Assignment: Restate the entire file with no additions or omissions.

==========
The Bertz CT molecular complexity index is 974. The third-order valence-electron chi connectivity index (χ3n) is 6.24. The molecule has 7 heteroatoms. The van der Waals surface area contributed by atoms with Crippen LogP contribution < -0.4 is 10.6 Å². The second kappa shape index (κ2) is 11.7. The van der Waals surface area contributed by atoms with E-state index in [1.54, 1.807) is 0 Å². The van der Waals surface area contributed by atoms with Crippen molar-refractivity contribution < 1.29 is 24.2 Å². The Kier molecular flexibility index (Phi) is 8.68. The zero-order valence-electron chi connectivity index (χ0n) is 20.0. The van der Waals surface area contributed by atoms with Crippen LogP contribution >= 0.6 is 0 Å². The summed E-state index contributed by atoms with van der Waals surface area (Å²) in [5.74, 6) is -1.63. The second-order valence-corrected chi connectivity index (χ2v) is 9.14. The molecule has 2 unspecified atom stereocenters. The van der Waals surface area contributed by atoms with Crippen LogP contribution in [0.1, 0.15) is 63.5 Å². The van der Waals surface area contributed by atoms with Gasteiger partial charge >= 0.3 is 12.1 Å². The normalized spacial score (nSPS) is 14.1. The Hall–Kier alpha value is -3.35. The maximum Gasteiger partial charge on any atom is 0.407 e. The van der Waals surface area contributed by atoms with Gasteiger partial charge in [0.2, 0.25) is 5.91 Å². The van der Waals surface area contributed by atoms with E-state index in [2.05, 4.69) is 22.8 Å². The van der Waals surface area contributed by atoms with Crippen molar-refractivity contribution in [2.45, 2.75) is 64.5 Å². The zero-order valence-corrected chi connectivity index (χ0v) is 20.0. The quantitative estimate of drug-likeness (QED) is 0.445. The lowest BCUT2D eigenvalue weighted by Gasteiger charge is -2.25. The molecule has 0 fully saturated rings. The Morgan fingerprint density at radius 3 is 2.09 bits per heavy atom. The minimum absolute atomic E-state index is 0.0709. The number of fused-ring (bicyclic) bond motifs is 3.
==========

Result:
The Bertz CT molecular complexity index is 974. The third-order valence-electron chi connectivity index (χ3n) is 6.24. The molecule has 7 heteroatoms. The van der Waals surface area contributed by atoms with Crippen LogP contribution < -0.4 is 10.6 Å². The second kappa shape index (κ2) is 11.7. The van der Waals surface area contributed by atoms with E-state index in [1.54, 1.807) is 0 Å². The van der Waals surface area contributed by atoms with Crippen molar-refractivity contribution < 1.29 is 24.2 Å². The Kier molecular flexibility index (Phi) is 8.68. The zero-order valence-electron chi connectivity index (χ0n) is 20.0. The van der Waals surface area contributed by atoms with Crippen LogP contribution >= 0.6 is 0 Å². The summed E-state index contributed by atoms with van der Waals surface area (Å²) in [5.74, 6) is -1.63. The second-order valence-corrected chi connectivity index (χ2v) is 9.14. The molecule has 2 unspecified atom stereocenters. The van der Waals surface area contributed by atoms with Crippen LogP contribution in [0.1, 0.15) is 63.5 Å². The van der Waals surface area contributed by atoms with Gasteiger partial charge >= 0.3 is 12.1 Å². The normalized spacial score (nSPS) is 14.1. The Hall–Kier alpha value is -3.35. The maximum Gasteiger partial charge on any atom is 0.407 e. The van der Waals surface area contributed by atoms with Gasteiger partial charge in [0.2, 0.25) is 5.91 Å². The van der Waals surface area contributed by atoms with E-state index in [2.05, 4.69) is 22.8 Å². The van der Waals surface area contributed by atoms with Crippen molar-refractivity contribution in [2.45, 2.75) is 64.5 Å². The zero-order valence-corrected chi connectivity index (χ0v) is 20.0. The quantitative estimate of drug-likeness (QED) is 0.445. The lowest BCUT2D eigenvalue weighted by Gasteiger charge is -2.25. The molecule has 0 fully saturated rings. The Morgan fingerprint density at radius 3 is 2.09 bits per heavy atom. The minimum absolute atomic E-state index is 0.0709. The number of fused-ring (bicyclic) bond motifs is 3.